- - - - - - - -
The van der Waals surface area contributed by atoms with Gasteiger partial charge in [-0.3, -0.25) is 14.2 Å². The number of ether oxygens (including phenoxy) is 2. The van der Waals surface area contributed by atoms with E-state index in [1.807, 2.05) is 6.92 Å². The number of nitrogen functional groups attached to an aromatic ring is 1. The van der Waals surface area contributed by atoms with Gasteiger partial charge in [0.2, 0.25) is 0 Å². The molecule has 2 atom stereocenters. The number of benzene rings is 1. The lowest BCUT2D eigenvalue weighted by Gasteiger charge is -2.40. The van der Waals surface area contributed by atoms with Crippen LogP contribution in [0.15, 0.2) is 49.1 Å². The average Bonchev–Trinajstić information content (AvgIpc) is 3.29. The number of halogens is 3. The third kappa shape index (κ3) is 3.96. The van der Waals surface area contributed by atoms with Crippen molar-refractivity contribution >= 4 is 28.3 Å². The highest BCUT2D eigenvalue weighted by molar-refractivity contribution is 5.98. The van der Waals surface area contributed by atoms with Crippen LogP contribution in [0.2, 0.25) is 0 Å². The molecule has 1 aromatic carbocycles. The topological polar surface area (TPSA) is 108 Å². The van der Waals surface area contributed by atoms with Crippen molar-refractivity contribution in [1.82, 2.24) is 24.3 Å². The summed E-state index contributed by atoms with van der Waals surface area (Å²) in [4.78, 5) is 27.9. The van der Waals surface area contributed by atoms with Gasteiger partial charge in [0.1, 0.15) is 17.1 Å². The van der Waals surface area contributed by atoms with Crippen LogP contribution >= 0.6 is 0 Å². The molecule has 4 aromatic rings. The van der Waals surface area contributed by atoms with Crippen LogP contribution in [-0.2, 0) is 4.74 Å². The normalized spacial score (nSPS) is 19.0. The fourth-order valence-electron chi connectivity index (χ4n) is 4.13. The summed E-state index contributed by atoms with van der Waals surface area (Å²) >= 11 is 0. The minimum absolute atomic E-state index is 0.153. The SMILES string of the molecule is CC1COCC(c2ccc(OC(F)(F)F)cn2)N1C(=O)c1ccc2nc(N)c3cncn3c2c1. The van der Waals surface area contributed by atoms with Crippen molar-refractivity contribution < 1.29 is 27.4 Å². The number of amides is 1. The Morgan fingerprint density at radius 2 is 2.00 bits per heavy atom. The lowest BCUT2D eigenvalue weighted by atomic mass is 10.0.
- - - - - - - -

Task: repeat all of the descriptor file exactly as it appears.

The van der Waals surface area contributed by atoms with Gasteiger partial charge in [-0.3, -0.25) is 14.2 Å². The number of ether oxygens (including phenoxy) is 2. The van der Waals surface area contributed by atoms with E-state index in [1.807, 2.05) is 6.92 Å². The number of nitrogen functional groups attached to an aromatic ring is 1. The van der Waals surface area contributed by atoms with Gasteiger partial charge in [0.2, 0.25) is 0 Å². The molecule has 2 atom stereocenters. The number of benzene rings is 1. The lowest BCUT2D eigenvalue weighted by Gasteiger charge is -2.40. The van der Waals surface area contributed by atoms with Crippen LogP contribution in [0.15, 0.2) is 49.1 Å². The average Bonchev–Trinajstić information content (AvgIpc) is 3.29. The number of halogens is 3. The third kappa shape index (κ3) is 3.96. The van der Waals surface area contributed by atoms with Crippen molar-refractivity contribution >= 4 is 28.3 Å². The highest BCUT2D eigenvalue weighted by molar-refractivity contribution is 5.98. The van der Waals surface area contributed by atoms with Crippen LogP contribution in [0.2, 0.25) is 0 Å². The molecule has 1 aromatic carbocycles. The topological polar surface area (TPSA) is 108 Å². The van der Waals surface area contributed by atoms with Crippen molar-refractivity contribution in [1.82, 2.24) is 24.3 Å². The summed E-state index contributed by atoms with van der Waals surface area (Å²) in [4.78, 5) is 27.9. The van der Waals surface area contributed by atoms with Gasteiger partial charge in [0.1, 0.15) is 17.1 Å². The van der Waals surface area contributed by atoms with Crippen LogP contribution >= 0.6 is 0 Å². The molecule has 4 aromatic rings. The van der Waals surface area contributed by atoms with Crippen LogP contribution in [-0.2, 0) is 4.74 Å². The normalized spacial score (nSPS) is 19.0. The fourth-order valence-electron chi connectivity index (χ4n) is 4.13. The summed E-state index contributed by atoms with van der Waals surface area (Å²) >= 11 is 0. The minimum absolute atomic E-state index is 0.153. The SMILES string of the molecule is CC1COCC(c2ccc(OC(F)(F)F)cn2)N1C(=O)c1ccc2nc(N)c3cncn3c2c1. The van der Waals surface area contributed by atoms with Crippen molar-refractivity contribution < 1.29 is 27.4 Å². The number of amides is 1. The Morgan fingerprint density at radius 2 is 2.00 bits per heavy atom. The lowest BCUT2D eigenvalue weighted by atomic mass is 10.0.